Can I write my own will and have it notarized? The short answer is yes. But, it does depend on several factors.
In this article, we will discuss these factors, share reasons why you may want to engage a lawyer, and answer common questions we receive on the topic.
This article is part of our free series on banking, ranging from opening a private bank account to navigating estate planning considerations, which you can access by clicking here.
Feel free to use the table of contents to jump ahead to the sections most relevant to you.
Table of Contents
- Can I Write My Own Will and Have It Notarized?
- Should I Have a Lawyer Draft Up My Will?
- Frequently Asked Questions
- Do You Want Help Opening Bank Accounts?
Can I Write My Own Will and Have It Notarized?
Yes, you can write your own will and have it notarized as a testator in most jurisdictions. However, to ensure a last will and testament has legal validity, it usually needs to be signed by a notary public and witnesses.
That said, each jurisdiction treats will writing differently. Certain jurisdictions allow a DIY will while others do not. Likewise, different states have requirements for testamentary capacity and witness requirements.
Additionally, as we’ll discuss below, regardless of whether a jurisdiction allows you to write your own will there are reasons to consider using an estate planning professional. This includes ensuring that inheritance and asset distribution happen according to your wishes and that all legal issues are addressed.
Should I Have a Lawyer Draft Up My Will?
Whether you should have a lawyer draft up your will is a decision that should be based on your personal preferences, circumstances and the specific jurisdiction where your will is required after your passing. In other words, the question is not whether you can write and notarize a will, it’s whether that is a good idea.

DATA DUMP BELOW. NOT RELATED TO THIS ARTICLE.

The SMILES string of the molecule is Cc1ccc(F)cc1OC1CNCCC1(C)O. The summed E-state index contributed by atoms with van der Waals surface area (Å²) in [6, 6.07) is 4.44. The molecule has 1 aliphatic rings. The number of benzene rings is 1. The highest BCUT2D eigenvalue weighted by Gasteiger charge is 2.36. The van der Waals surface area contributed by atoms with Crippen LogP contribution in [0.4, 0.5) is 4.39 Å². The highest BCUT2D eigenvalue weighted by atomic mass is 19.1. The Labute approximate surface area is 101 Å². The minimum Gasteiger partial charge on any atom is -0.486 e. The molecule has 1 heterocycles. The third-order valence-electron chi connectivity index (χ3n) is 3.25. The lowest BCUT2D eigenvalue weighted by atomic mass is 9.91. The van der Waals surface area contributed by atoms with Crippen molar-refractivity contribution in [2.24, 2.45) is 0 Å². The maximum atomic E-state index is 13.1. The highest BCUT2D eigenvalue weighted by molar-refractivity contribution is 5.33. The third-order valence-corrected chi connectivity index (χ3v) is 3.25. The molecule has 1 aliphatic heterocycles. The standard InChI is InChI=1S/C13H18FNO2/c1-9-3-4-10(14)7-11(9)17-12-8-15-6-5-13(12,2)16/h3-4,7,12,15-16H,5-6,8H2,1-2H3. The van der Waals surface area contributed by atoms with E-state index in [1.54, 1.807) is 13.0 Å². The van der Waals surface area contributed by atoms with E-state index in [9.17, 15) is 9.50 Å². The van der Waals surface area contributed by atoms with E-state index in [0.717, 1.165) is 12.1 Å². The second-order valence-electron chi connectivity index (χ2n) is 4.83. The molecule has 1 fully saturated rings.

For example, not all jurisdictions allow individuals to prepare their own will, though certain jurisdictions do. With this in mind, you should confirm the specific requirements of your relevant jurisdiction before proceeding.
Additionally, whether or not your jurisdiction allows you to draft your own will, you may want to engage a qualified lawyer. This is because lawyers that specialize in estate planning can offer experience, understanding, and insights into the best way to approach various issues. These issues can include the transfer of assets, tax-related matters, and more.
Benefits of Estate Lawyers
Estate lawyers have experience and understanding of issues related to the preparation of wills, estate planning structures, and relevant issues that need to be considered at the end of life. As a result, they can offer a lot of value to someone looking to prepare a last will and testament.
Additionally, most estate lawyers also provide support in terms of asset protection, tax optimization, and even family planning and harmony after the passing of a senior family member.
Can an Estate Planning Lawyer Have My Will Notarized?
Yes, an estate planning lawyer can have your will notarized by employing the services of a notary public. However, it’s important to point out that an estate planning lawyer is unable to notarize your will directly since they are not a notary.
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Frequently Asked Questions
Below are a few of the most common questions we receive from people looking into if they can write their own will and have it notarized. If you have further questions you would like to ask our team, don’t hesitate to get in touch.
What Is an Example of a Simple Will?
A simple will is a single document that is prepared by an individual to act as their last wishes. It includes a declaration of their identity, intentions, the appointment of an executor, distribution of their assets, and guardianship of minor children.
Can I Write My Own Will in Minnesota?
Yes, you can write your own will in Minnesota. However, the will must be in writing and clearly state that the intention of the document is to act as your will. Additionally, you will need to sign and date the will, along with two witnesses.
Can I Write My Own Will and Have It Notarized in New York?
Yes, you can write your own will and have it notarized in the state of New York. In fact, you just need to write your wishes clearly and unequivocally in front of two witnesses, then have the document signed and dated by yourself and the witnesses.
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